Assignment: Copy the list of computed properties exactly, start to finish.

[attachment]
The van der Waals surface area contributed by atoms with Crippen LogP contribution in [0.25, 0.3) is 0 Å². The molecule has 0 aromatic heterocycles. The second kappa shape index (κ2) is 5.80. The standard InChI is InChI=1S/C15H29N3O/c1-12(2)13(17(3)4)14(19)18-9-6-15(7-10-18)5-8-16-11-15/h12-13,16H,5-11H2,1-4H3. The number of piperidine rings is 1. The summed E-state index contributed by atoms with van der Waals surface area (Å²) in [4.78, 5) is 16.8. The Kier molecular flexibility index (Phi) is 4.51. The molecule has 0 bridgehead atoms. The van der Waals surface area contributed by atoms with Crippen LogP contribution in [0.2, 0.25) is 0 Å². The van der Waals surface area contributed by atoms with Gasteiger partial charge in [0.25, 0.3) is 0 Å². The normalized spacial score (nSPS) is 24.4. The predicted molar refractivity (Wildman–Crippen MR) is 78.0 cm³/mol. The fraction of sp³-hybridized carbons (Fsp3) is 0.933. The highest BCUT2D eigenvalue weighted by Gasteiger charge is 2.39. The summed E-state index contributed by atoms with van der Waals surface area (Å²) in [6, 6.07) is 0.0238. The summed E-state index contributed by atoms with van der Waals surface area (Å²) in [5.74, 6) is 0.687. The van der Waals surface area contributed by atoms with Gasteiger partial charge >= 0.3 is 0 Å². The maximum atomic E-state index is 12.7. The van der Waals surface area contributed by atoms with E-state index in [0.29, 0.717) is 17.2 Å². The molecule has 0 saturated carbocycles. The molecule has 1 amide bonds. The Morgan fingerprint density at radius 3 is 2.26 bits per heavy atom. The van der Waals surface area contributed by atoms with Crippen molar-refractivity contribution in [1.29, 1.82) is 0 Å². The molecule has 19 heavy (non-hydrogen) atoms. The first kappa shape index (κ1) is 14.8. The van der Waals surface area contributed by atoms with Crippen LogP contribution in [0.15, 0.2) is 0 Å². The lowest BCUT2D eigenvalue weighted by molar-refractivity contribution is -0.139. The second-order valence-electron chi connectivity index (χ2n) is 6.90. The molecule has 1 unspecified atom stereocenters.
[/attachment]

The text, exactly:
The van der Waals surface area contributed by atoms with Crippen LogP contribution in [0.25, 0.3) is 0 Å². The molecule has 0 aromatic heterocycles. The second kappa shape index (κ2) is 5.80. The standard InChI is InChI=1S/C15H29N3O/c1-12(2)13(17(3)4)14(19)18-9-6-15(7-10-18)5-8-16-11-15/h12-13,16H,5-11H2,1-4H3. The number of piperidine rings is 1. The summed E-state index contributed by atoms with van der Waals surface area (Å²) in [4.78, 5) is 16.8. The Kier molecular flexibility index (Phi) is 4.51. The molecule has 0 bridgehead atoms. The van der Waals surface area contributed by atoms with Crippen LogP contribution in [0.2, 0.25) is 0 Å². The van der Waals surface area contributed by atoms with Gasteiger partial charge in [0.25, 0.3) is 0 Å². The normalized spacial score (nSPS) is 24.4. The predicted molar refractivity (Wildman–Crippen MR) is 78.0 cm³/mol. The fraction of sp³-hybridized carbons (Fsp3) is 0.933. The highest BCUT2D eigenvalue weighted by Gasteiger charge is 2.39. The summed E-state index contributed by atoms with van der Waals surface area (Å²) in [6, 6.07) is 0.0238. The summed E-state index contributed by atoms with van der Waals surface area (Å²) in [5.74, 6) is 0.687. The van der Waals surface area contributed by atoms with Gasteiger partial charge >= 0.3 is 0 Å². The maximum atomic E-state index is 12.7. The van der Waals surface area contributed by atoms with E-state index in [0.29, 0.717) is 17.2 Å². The molecule has 0 saturated carbocycles. The molecule has 1 amide bonds. The Morgan fingerprint density at radius 3 is 2.26 bits per heavy atom. The van der Waals surface area contributed by atoms with Crippen molar-refractivity contribution in [1.29, 1.82) is 0 Å². The molecule has 19 heavy (non-hydrogen) atoms. The first kappa shape index (κ1) is 14.8. The van der Waals surface area contributed by atoms with Crippen LogP contribution in [0.15, 0.2) is 0 Å². The lowest BCUT2D eigenvalue weighted by molar-refractivity contribution is -0.139. The second-order valence-electron chi connectivity index (χ2n) is 6.90. The molecule has 1 unspecified atom stereocenters.